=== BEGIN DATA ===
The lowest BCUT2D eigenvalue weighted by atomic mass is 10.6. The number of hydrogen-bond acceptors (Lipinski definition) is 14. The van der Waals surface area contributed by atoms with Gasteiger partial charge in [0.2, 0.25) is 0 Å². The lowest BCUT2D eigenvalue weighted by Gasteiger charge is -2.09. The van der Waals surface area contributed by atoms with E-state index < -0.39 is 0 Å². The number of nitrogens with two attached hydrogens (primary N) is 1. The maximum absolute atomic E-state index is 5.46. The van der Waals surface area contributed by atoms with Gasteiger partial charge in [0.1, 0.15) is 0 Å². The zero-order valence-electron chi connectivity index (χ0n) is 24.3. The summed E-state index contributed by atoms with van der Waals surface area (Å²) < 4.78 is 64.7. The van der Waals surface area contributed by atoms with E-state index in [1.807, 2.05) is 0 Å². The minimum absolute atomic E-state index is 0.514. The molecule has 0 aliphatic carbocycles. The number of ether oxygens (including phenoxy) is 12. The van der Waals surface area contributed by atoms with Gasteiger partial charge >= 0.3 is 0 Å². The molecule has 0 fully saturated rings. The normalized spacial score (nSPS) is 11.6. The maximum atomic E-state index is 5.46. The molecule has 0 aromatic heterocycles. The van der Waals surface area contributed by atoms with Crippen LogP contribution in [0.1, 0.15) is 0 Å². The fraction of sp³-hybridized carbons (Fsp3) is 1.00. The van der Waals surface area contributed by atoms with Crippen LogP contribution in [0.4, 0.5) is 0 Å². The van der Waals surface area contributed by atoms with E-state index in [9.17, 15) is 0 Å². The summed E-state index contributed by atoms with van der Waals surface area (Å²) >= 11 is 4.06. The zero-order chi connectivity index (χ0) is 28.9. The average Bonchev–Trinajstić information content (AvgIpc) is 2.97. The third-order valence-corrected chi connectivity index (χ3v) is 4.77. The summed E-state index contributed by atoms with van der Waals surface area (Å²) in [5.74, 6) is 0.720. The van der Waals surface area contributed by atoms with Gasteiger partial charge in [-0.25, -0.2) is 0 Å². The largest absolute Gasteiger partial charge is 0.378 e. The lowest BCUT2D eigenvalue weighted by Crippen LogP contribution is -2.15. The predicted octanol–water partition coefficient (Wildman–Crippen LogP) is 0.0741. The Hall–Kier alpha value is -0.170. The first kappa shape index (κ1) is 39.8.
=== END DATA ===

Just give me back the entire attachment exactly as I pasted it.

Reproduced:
The lowest BCUT2D eigenvalue weighted by atomic mass is 10.6. The number of hydrogen-bond acceptors (Lipinski definition) is 14. The van der Waals surface area contributed by atoms with Gasteiger partial charge in [0.2, 0.25) is 0 Å². The lowest BCUT2D eigenvalue weighted by Gasteiger charge is -2.09. The van der Waals surface area contributed by atoms with E-state index < -0.39 is 0 Å². The number of nitrogens with two attached hydrogens (primary N) is 1. The maximum absolute atomic E-state index is 5.46. The van der Waals surface area contributed by atoms with Gasteiger partial charge in [0.1, 0.15) is 0 Å². The zero-order valence-electron chi connectivity index (χ0n) is 24.3. The summed E-state index contributed by atoms with van der Waals surface area (Å²) < 4.78 is 64.7. The van der Waals surface area contributed by atoms with E-state index in [1.807, 2.05) is 0 Å². The minimum absolute atomic E-state index is 0.514. The molecule has 0 aliphatic carbocycles. The number of ether oxygens (including phenoxy) is 12. The van der Waals surface area contributed by atoms with Gasteiger partial charge >= 0.3 is 0 Å². The molecule has 0 fully saturated rings. The normalized spacial score (nSPS) is 11.6. The maximum atomic E-state index is 5.46. The molecule has 0 aromatic heterocycles. The van der Waals surface area contributed by atoms with Crippen LogP contribution in [0.1, 0.15) is 0 Å². The fraction of sp³-hybridized carbons (Fsp3) is 1.00. The van der Waals surface area contributed by atoms with Crippen LogP contribution in [0.4, 0.5) is 0 Å². The van der Waals surface area contributed by atoms with E-state index in [9.17, 15) is 0 Å². The summed E-state index contributed by atoms with van der Waals surface area (Å²) >= 11 is 4.06. The zero-order chi connectivity index (χ0) is 28.9. The average Bonchev–Trinajstić information content (AvgIpc) is 2.97. The third-order valence-corrected chi connectivity index (χ3v) is 4.77. The summed E-state index contributed by atoms with van der Waals surface area (Å²) in [5.74, 6) is 0.720. The van der Waals surface area contributed by atoms with Gasteiger partial charge in [-0.25, -0.2) is 0 Å². The largest absolute Gasteiger partial charge is 0.378 e. The lowest BCUT2D eigenvalue weighted by Crippen LogP contribution is -2.15. The predicted octanol–water partition coefficient (Wildman–Crippen LogP) is 0.0741. The Hall–Kier alpha value is -0.170. The first kappa shape index (κ1) is 39.8.